Late spring in a New England vegetable garden is usually a time for the last asparagus, the crisp lettuce and arugula, the first pea shoots, and the first sprouting of warm-weather crops like peppers and zucchini. What you don't expect to see planted in your beds are snapping turtles. But that's just what turned up in mine twice this week.
I was talking in my garden with a friend when I noticed what looked like a large leather satchel tossed in the strawberry bed. On closer inspection, it turned out to be a 30-pound snapping turtle (Chelydra serpentina) — no doubt on leave from our nearby town pond — and capable of snapping off a finger with a beak curved as close and tight as my heavy-duty pruners. Over the next couple of days, reports of turtle sightings from friends and neighbors seemed to come in every few hours.
Apparently, the appearance of these uninvited garden guests was no fluke. It's been happening a lot lately as their natural habitats shrink.
It's nesting season, says Alexxia Bell of the Turtle Rescue League. Female snapping turtles leave their watery habitats behind once a year to lay eggs. "Basically, they like top loam, where a little sun will hit it. They'll dig on a bit of a hill, not a valley," she tells The Salt. In other words, from a turtle's point of view, a recently cultivated raised garden bed looks like a pretty ideal spot.
After finding a promising site, female snapping turtles scuffle the dirt with their hind legs and lay a clutch of 15 to 50 eggs. It's best, Bell says, to "let the turtle just do her thing. After a couple of hours she'll leave, and she won't come back till next year." Between laying the eggs and returning to the site for the next clutch, "she'll have nothing to do with her young."
In fact, the Turtle Rescue League encourages residents to create "turtle gardens" — what look like ordinary raised beds for flowers or vegetables, left unplanted for turtles to discover and use as nests.
Although it's best to leave the snapping turtle alone, if you must move it, first make sure no small children or pets are close by, as sudden and unpredictable movement can rile it, Bell says. They do have a mean bite.
Approach quickly but calmly from behind, and place one hand palm up under the turtle's belly — as in this video. Lift the tail near the base of the shell with the other hand, and don't go within two feet of the beak, she says. Snapping turtles have long and flexible necks, and can stretch their heads backward over their shells and sideways all the way to their back legs to get at you when they feel threatened.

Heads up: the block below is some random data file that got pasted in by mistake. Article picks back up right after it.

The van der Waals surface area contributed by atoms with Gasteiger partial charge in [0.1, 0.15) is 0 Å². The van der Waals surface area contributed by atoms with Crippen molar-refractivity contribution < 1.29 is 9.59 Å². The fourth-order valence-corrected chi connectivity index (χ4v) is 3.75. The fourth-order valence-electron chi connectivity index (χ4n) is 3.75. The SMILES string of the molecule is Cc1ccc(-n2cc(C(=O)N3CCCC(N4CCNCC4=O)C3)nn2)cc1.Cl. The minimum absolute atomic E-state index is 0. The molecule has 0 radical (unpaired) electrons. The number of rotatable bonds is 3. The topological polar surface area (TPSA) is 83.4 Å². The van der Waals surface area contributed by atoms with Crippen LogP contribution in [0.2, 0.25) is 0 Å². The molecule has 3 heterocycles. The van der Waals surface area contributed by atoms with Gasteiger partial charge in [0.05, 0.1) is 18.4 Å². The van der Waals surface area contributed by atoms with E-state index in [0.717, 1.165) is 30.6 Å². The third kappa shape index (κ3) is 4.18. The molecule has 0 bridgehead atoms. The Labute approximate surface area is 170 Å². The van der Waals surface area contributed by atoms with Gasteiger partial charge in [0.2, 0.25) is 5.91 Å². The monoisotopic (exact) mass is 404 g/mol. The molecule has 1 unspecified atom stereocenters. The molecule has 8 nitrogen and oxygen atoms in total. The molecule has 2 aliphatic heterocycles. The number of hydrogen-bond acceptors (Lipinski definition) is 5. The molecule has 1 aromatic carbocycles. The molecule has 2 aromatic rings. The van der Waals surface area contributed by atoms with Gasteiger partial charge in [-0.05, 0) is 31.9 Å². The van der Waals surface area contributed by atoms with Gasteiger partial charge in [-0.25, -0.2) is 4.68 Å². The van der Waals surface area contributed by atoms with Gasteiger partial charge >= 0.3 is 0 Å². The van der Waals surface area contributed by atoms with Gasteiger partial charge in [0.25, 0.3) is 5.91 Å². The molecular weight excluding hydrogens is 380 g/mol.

Don't lift the turtle off the ground by the tail, as this can dislodge the turtle's vertebrae and sharply reduce its chance of survival in the wild, Bell says.
When I returned to the garden a couple of days after my turtle encounter to transplant some zucchini, I found a bonus under the dirt — eggs that looked like 30 or so miniature pingpong balls. I spooned them into my transplant pots and brought them inside.
I consulted with friends online, who were equally divided over whether the eggs should be disposed of, incubated or eaten.
Two suggested they be eaten either raw or barely cooked with a hole poked in the top and a bit of soy sauce or green chili drizzled in (the latter method having been sampled by a friend traveling in Nicaragua, where turtle eggs and meat are widely consumed). I considered slurping one down, but the memory of Mrs. Snapper's reproachful, prehistoric gaze eventually proved too much for me.
According to Bell, the eggs are very delicate, and the embryo within can be killed if turned or jarred. If you wait until the turtles hatch, they can be removed in a box to a lake or stream.
Some folks eat turtle stew and such — but if it's all a little too Alice In Wonderland for you, a more ecologically-minded alternative is to contact your local conservation society to arrange for pickup and proper incubation. In the end, that's what I did — in exchange for a promise that our family could be present when they begin to hatch.